The children who leave behind their homes in Central America and Mexico and undergo the dangerous and sometime fatal journey into the United States are not doing so on a whim. Most are fleeing conditions that are life threatening: violence committed by gangs that act with impunity, violence committed within the home (including physical abuse and rape), conditions of grinding poverty within which food is often scarce, and systematic discrimination and marginalization by government authorities. It is true that many of these child migrants are trying to join family members already in the United States. But this “pull” factor does not negate the power of the “push” factors that are at work. The social and economic environment within which many Central American and Mexican families live has deteriorated to the point that a difficult decision is being made, sometimes on behalf of the children alone and sometimes on behalf of the family as a whole: it is time to leave.

All of the factors that drive child migration from Central America and Mexico are exhaustively detailed and analyzed in a new report titled Childhood and Migration in Central and North America: Causes, Policies, Practices and Challenges. The report is the product of a “two-year, multi-partner, multi-national and regional investigation into the treatment of Honduran, Salvadoran, Guatemalan, Mexican, and United States citizen and permanent resident children affected by migration.” The project was coordinated by the Center for Gender & Refugee Studies at the University of California Hastings College of the Law together with the Migration & Asylum Program of the Justice and Human Rights Center at the National University of Lanús, Argentina.

When it comes to the primacy of conditions within Central American nations and Mexico that are impelling migration northward, the report is unequivocal:

“The crux of the problem lies in the sending countries of Honduras, El Salvador, Guatemala, and Mexico where childhood has become synonymous with witnessing or suffering violence; experiencing human rights violations and discrimination on various grounds; suffering from social exclusion; and being deprived of education, employment opportunities, medical services, and even food. These conditions force children and/or their parents to migrate.”

For those Central American children who must pass through Mexico on the journey northward, the dangers multiply:

“The challenges continue during transit, especially in Mexico—with governmental actors and criminal syndicates preying on children and families by raping, kidnapping, extorting, or beating them, and with the governmental institutions enforcing migration control policies that are designed to punish and deter migration rather than to protect children and respect their human rights.”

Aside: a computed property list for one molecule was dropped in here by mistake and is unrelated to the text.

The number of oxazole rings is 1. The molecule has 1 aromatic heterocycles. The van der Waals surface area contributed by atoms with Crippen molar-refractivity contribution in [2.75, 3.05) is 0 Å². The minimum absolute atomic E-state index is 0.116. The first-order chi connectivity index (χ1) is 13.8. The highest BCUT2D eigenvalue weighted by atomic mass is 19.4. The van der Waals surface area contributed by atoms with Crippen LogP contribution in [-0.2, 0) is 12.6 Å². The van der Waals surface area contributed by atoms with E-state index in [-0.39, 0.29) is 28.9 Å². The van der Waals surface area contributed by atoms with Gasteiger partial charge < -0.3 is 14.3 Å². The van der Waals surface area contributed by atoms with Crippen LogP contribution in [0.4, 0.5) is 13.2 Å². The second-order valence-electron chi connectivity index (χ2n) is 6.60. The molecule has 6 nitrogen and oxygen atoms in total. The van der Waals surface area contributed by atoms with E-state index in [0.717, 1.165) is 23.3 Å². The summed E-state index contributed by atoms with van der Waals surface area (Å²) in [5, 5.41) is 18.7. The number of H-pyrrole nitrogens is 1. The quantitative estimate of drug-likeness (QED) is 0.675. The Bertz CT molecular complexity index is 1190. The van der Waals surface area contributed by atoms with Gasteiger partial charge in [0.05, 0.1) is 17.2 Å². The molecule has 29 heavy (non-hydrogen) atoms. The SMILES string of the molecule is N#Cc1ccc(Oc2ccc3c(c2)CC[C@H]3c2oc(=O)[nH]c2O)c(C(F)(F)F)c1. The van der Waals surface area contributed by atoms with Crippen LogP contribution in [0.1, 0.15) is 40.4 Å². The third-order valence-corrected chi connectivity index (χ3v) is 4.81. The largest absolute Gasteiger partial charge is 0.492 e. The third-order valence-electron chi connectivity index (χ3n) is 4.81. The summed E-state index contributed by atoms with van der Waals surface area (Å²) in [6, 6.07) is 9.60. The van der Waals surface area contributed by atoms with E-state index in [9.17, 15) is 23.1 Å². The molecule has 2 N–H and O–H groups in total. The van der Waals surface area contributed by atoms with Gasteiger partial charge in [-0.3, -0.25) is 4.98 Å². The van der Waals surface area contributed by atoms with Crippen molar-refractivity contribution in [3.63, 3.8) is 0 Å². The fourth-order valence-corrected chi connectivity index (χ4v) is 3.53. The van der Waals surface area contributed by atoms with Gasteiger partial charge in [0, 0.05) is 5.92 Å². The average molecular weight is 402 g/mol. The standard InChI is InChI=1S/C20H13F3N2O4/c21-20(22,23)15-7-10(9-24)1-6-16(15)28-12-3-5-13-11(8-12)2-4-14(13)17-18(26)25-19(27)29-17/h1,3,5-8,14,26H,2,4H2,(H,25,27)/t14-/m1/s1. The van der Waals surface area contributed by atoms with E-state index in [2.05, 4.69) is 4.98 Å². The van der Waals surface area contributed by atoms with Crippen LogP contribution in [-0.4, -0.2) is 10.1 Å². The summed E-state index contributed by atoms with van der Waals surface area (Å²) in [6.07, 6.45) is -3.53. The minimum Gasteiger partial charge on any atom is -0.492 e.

And when it comes to the treatment of these children who make it to their final destination in the United States (or in Mexico, for some Central American children), the report has few kind words:

“…policies focused on migration enforcement take priority over children’s best interests and rights, resulting all too often in children and adolescents being repatriated to the very conditions they fled. It also persists in Mexico and the United States for migrant children and children in mixed status families who live in the shadows and on the margins of society, fearing their own or their family members’ deportation.”

Yet these grim circumstances are not inevitable. The report makes a number of concrete recommendations for improving the lives not only of child migrants, but the families they leave behind. Specifically, the report calls for:

  1. A “comprehensive regional plan of action” to address the root causes of migration from sending countries.
  2. Migration policies that “promote family unity.”
  3. Alternatives to detention for children and families.
  4. An end to the deportation of children, because they “should not be punished for their forced migration.”
  5. An end to expedited or summary removal of children and families.
  6. Implementation of violence-prevention programs in sending countries.
  7. National development plans in sending countries to address educational and job opportunities.
  8. Effective reintegration programs for those migrants who are ultimately returned to their home countries.

Child migration in Central and North America is a regional problem; and it will require a regional solution. Locking up children who cross the border and forcing them to return to the conditions they fled is not a viable solution, and is completely inhumane.

Photo by Christian Hammer Nielsen.

FILED UNDER: , , , , , , , , ,